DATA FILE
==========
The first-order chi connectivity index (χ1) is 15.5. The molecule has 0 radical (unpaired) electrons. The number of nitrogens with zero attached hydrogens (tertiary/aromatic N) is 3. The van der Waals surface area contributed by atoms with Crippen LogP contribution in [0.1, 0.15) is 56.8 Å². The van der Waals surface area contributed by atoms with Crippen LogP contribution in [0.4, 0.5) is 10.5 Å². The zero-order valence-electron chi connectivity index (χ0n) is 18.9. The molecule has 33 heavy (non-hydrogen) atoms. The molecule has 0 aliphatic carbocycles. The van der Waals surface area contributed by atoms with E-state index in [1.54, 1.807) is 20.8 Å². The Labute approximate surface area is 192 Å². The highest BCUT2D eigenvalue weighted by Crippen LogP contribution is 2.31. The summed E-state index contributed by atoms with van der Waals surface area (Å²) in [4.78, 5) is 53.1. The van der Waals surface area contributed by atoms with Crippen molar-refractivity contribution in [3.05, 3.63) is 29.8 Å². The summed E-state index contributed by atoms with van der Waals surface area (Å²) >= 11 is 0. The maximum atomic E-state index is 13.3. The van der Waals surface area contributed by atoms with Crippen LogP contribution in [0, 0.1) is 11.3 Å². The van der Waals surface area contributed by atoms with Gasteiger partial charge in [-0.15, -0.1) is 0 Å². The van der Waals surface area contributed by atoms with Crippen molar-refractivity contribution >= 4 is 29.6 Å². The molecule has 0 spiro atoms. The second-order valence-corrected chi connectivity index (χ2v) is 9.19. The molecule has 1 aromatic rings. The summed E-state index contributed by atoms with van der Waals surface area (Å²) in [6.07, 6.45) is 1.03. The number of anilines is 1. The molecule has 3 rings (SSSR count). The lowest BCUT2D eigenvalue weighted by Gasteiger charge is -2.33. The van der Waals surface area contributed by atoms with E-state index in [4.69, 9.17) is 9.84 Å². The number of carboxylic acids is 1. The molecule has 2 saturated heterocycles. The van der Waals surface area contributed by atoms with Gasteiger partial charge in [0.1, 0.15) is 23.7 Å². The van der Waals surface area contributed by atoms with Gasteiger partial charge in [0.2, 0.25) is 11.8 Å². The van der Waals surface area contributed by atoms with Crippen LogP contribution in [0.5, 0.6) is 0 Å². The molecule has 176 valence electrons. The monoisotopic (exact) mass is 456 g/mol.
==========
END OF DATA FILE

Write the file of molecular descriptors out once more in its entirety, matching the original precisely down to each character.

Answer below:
The first-order chi connectivity index (χ1) is 15.5. The molecule has 0 radical (unpaired) electrons. The number of nitrogens with zero attached hydrogens (tertiary/aromatic N) is 3. The van der Waals surface area contributed by atoms with Crippen LogP contribution in [0.1, 0.15) is 56.8 Å². The van der Waals surface area contributed by atoms with Crippen LogP contribution in [0.4, 0.5) is 10.5 Å². The zero-order valence-electron chi connectivity index (χ0n) is 18.9. The molecule has 33 heavy (non-hydrogen) atoms. The molecule has 0 aliphatic carbocycles. The van der Waals surface area contributed by atoms with E-state index in [1.54, 1.807) is 20.8 Å². The Labute approximate surface area is 192 Å². The highest BCUT2D eigenvalue weighted by Crippen LogP contribution is 2.31. The summed E-state index contributed by atoms with van der Waals surface area (Å²) in [4.78, 5) is 53.1. The van der Waals surface area contributed by atoms with Crippen molar-refractivity contribution in [3.05, 3.63) is 29.8 Å². The summed E-state index contributed by atoms with van der Waals surface area (Å²) >= 11 is 0. The maximum atomic E-state index is 13.3. The van der Waals surface area contributed by atoms with Crippen LogP contribution in [0, 0.1) is 11.3 Å². The van der Waals surface area contributed by atoms with Gasteiger partial charge in [-0.15, -0.1) is 0 Å². The van der Waals surface area contributed by atoms with Crippen molar-refractivity contribution >= 4 is 29.6 Å². The molecule has 0 spiro atoms. The second-order valence-corrected chi connectivity index (χ2v) is 9.19. The molecule has 1 aromatic rings. The summed E-state index contributed by atoms with van der Waals surface area (Å²) in [6.07, 6.45) is 1.03. The number of anilines is 1. The molecule has 3 rings (SSSR count). The lowest BCUT2D eigenvalue weighted by Gasteiger charge is -2.33. The van der Waals surface area contributed by atoms with E-state index in [4.69, 9.17) is 9.84 Å². The number of carboxylic acids is 1. The molecule has 2 saturated heterocycles. The van der Waals surface area contributed by atoms with Gasteiger partial charge in [0.1, 0.15) is 23.7 Å². The van der Waals surface area contributed by atoms with Gasteiger partial charge in [0.2, 0.25) is 11.8 Å². The van der Waals surface area contributed by atoms with Crippen LogP contribution in [0.5, 0.6) is 0 Å². The molecule has 176 valence electrons. The monoisotopic (exact) mass is 456 g/mol.